For that sort of money she could have got a pug and a beagle and still had change!!
     
  10. whippetfan

    whippetfan New Member Registered

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    This has been a huge issue in Australia for a number of years with a couple of high profile media personalities promoting these "designer breeds" due their "hybrid vigour".

    Many of these pups are produced in puppy factories, shipped to pet shops and sold to unsuspecting buyers with a bunch of misinformaton about the qualities the pups have. Fact is these F1 crosses are a health, temperament and conformation lottery and the public is slowly waking up.

    Groomers will tell you nightmares about coats harder to maintain than a poodles and owners who had no idea what they were taking on.

    I think its safe to say that here in Oz the tide may be slowly turning against the rubbish spruiked by the mass producers of these dogs. There have been media exposes of both the conditions the pups are bred in and the myriad of health issues pups have developed.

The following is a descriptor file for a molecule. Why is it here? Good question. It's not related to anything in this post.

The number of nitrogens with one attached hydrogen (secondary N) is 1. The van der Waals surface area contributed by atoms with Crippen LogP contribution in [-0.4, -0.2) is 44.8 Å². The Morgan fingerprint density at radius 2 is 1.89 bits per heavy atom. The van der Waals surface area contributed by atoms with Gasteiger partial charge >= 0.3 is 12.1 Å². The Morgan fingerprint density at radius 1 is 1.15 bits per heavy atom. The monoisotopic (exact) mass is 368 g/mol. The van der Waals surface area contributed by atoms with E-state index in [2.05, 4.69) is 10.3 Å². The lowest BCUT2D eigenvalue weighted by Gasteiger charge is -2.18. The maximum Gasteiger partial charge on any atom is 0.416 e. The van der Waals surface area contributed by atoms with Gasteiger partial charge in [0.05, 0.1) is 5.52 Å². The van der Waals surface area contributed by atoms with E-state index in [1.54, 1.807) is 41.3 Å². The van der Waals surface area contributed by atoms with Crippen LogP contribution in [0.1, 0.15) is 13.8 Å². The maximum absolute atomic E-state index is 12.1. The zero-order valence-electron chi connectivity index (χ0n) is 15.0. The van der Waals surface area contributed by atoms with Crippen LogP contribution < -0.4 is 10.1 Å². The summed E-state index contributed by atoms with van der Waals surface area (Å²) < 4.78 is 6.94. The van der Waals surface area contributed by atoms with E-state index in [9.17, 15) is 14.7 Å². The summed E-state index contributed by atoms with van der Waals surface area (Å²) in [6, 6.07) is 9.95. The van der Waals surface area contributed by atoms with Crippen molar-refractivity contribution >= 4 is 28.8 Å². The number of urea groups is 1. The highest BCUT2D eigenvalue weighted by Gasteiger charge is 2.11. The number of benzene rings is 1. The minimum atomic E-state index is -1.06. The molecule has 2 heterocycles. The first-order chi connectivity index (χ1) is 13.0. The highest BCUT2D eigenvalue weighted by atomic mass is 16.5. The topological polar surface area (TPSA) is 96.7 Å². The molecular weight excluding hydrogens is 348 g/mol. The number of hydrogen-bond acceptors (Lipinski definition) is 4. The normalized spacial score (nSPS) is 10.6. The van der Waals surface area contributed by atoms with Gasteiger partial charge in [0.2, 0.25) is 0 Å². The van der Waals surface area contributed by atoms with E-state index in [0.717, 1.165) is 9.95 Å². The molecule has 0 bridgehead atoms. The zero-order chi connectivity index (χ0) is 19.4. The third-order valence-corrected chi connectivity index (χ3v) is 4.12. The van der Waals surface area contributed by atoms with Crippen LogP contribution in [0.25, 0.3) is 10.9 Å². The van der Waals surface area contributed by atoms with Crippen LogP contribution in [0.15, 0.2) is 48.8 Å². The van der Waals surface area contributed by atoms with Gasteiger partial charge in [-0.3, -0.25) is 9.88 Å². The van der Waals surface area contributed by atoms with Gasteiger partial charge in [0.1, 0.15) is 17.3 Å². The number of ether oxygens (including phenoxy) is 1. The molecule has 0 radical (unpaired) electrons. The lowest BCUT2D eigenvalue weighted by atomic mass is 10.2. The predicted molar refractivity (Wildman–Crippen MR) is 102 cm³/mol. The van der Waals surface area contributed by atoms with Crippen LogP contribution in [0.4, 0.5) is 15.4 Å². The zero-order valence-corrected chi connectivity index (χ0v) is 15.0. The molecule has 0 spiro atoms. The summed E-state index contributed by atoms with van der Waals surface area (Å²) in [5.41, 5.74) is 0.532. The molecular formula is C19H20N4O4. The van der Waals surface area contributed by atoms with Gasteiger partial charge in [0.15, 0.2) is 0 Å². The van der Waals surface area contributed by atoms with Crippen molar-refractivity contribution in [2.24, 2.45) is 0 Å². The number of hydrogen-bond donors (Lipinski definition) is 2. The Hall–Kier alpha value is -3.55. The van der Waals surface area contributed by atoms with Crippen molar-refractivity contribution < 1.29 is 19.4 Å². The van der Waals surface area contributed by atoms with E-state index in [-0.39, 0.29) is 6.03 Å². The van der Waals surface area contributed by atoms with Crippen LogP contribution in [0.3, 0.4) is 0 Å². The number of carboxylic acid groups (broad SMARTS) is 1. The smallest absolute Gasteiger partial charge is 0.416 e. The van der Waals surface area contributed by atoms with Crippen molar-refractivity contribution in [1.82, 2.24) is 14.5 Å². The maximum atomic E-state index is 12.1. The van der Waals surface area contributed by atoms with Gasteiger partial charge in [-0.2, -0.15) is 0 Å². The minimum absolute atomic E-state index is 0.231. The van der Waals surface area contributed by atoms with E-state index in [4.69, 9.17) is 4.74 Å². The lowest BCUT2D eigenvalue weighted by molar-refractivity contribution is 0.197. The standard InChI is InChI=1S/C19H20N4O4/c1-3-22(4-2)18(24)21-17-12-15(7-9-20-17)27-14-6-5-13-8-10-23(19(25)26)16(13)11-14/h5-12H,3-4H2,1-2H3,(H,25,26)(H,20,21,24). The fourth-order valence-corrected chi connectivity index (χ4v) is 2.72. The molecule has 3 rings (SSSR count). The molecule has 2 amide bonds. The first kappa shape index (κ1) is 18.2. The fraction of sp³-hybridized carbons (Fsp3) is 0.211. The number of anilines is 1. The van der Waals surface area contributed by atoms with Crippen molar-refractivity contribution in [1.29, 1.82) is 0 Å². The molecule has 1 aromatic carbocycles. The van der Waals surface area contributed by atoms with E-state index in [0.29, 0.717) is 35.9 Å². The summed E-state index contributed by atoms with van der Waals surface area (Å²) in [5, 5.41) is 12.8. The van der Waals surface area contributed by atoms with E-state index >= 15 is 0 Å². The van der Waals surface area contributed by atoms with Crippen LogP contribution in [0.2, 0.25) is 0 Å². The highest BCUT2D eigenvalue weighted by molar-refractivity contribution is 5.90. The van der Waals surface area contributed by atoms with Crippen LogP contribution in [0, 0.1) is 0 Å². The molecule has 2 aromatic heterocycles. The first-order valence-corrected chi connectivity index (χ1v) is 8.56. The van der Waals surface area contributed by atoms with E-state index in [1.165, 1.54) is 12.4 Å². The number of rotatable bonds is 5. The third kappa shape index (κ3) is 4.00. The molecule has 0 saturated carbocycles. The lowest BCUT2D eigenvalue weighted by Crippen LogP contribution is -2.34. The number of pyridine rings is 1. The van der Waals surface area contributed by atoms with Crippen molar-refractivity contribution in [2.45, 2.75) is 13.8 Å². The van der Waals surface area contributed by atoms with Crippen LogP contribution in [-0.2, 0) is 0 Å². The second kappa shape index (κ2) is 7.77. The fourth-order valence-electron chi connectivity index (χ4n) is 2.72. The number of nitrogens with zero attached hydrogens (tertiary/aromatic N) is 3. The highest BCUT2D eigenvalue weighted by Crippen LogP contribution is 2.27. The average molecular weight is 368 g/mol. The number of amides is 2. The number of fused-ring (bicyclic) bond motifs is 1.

As a poodle owner I'm pleased as punch that fewer of one of my chosen breeds will suffer to produce these pups. I'm dead grateful that Whippet crosses have not taken off in the same way here.
     
    Last edited by a moderator: Oct 7, 2010
  11. wilfred

    wilfred New Member Registered

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    I completely agree :thumbsup: :thumbsup:
     
  12. Seraphina

    Seraphina Active Member Registered

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    Of-course, it all depends on what you call "to travel", I consider anything within about 200km local = that means accessible in 1 day trip. When i talk of travel I mean some 1000km plus :)
     
  13. whippetfan

    whippetfan New Member Registered

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    Same here. Furthest I've been for a 1 day show is about 220km.

    I've driven 1300km in a day but that's for a few days stay.